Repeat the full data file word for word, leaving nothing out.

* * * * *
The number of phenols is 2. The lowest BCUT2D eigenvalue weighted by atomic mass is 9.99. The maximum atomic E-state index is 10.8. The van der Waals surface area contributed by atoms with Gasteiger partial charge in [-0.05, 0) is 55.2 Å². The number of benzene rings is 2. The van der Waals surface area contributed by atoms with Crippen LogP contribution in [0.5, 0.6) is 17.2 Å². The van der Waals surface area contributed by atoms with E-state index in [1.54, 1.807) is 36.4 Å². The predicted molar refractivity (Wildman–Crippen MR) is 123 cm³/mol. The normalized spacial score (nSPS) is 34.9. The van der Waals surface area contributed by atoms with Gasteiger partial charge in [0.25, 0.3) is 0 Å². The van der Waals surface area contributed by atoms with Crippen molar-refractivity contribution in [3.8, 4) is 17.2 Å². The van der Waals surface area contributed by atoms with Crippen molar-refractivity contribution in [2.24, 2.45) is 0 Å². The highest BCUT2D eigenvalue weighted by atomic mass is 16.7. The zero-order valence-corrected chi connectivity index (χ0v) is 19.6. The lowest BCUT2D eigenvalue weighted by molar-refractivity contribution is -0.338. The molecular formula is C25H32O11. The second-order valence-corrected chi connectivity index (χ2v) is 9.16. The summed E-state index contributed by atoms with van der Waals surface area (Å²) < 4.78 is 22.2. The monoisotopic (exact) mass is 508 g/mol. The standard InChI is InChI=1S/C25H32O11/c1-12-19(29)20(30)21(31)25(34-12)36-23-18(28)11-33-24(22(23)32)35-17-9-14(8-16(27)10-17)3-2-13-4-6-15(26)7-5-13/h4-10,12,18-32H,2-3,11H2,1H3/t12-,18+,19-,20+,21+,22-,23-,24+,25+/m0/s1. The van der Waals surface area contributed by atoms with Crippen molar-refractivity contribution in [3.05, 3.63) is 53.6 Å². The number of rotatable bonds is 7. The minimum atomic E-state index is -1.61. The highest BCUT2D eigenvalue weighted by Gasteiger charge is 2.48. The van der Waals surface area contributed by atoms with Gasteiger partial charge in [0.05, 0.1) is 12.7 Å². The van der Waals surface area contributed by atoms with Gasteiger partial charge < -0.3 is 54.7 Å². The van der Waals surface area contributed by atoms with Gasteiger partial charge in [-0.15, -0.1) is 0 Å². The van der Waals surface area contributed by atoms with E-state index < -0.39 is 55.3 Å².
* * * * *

The number of phenols is 2. The lowest BCUT2D eigenvalue weighted by atomic mass is 9.99. The maximum atomic E-state index is 10.8. The van der Waals surface area contributed by atoms with Gasteiger partial charge in [-0.05, 0) is 55.2 Å². The number of benzene rings is 2. The van der Waals surface area contributed by atoms with Crippen LogP contribution in [0.5, 0.6) is 17.2 Å². The van der Waals surface area contributed by atoms with E-state index in [1.54, 1.807) is 36.4 Å². The predicted molar refractivity (Wildman–Crippen MR) is 123 cm³/mol. The normalized spacial score (nSPS) is 34.9. The van der Waals surface area contributed by atoms with Gasteiger partial charge in [0.25, 0.3) is 0 Å². The van der Waals surface area contributed by atoms with Crippen molar-refractivity contribution in [3.8, 4) is 17.2 Å². The van der Waals surface area contributed by atoms with Crippen molar-refractivity contribution in [2.24, 2.45) is 0 Å². The highest BCUT2D eigenvalue weighted by atomic mass is 16.7. The zero-order valence-corrected chi connectivity index (χ0v) is 19.6. The lowest BCUT2D eigenvalue weighted by molar-refractivity contribution is -0.338. The molecular formula is C25H32O11. The second-order valence-corrected chi connectivity index (χ2v) is 9.16. The summed E-state index contributed by atoms with van der Waals surface area (Å²) < 4.78 is 22.2. The monoisotopic (exact) mass is 508 g/mol. The standard InChI is InChI=1S/C25H32O11/c1-12-19(29)20(30)21(31)25(34-12)36-23-18(28)11-33-24(22(23)32)35-17-9-14(8-16(27)10-17)3-2-13-4-6-15(26)7-5-13/h4-10,12,18-32H,2-3,11H2,1H3/t12-,18+,19-,20+,21+,22-,23-,24+,25+/m0/s1. The van der Waals surface area contributed by atoms with Crippen molar-refractivity contribution in [3.05, 3.63) is 53.6 Å². The number of rotatable bonds is 7. The minimum atomic E-state index is -1.61. The highest BCUT2D eigenvalue weighted by Gasteiger charge is 2.48. The van der Waals surface area contributed by atoms with Gasteiger partial charge in [0.05, 0.1) is 12.7 Å². The van der Waals surface area contributed by atoms with Gasteiger partial charge < -0.3 is 54.7 Å². The van der Waals surface area contributed by atoms with Gasteiger partial charge in [-0.15, -0.1) is 0 Å². The van der Waals surface area contributed by atoms with E-state index < -0.39 is 55.3 Å².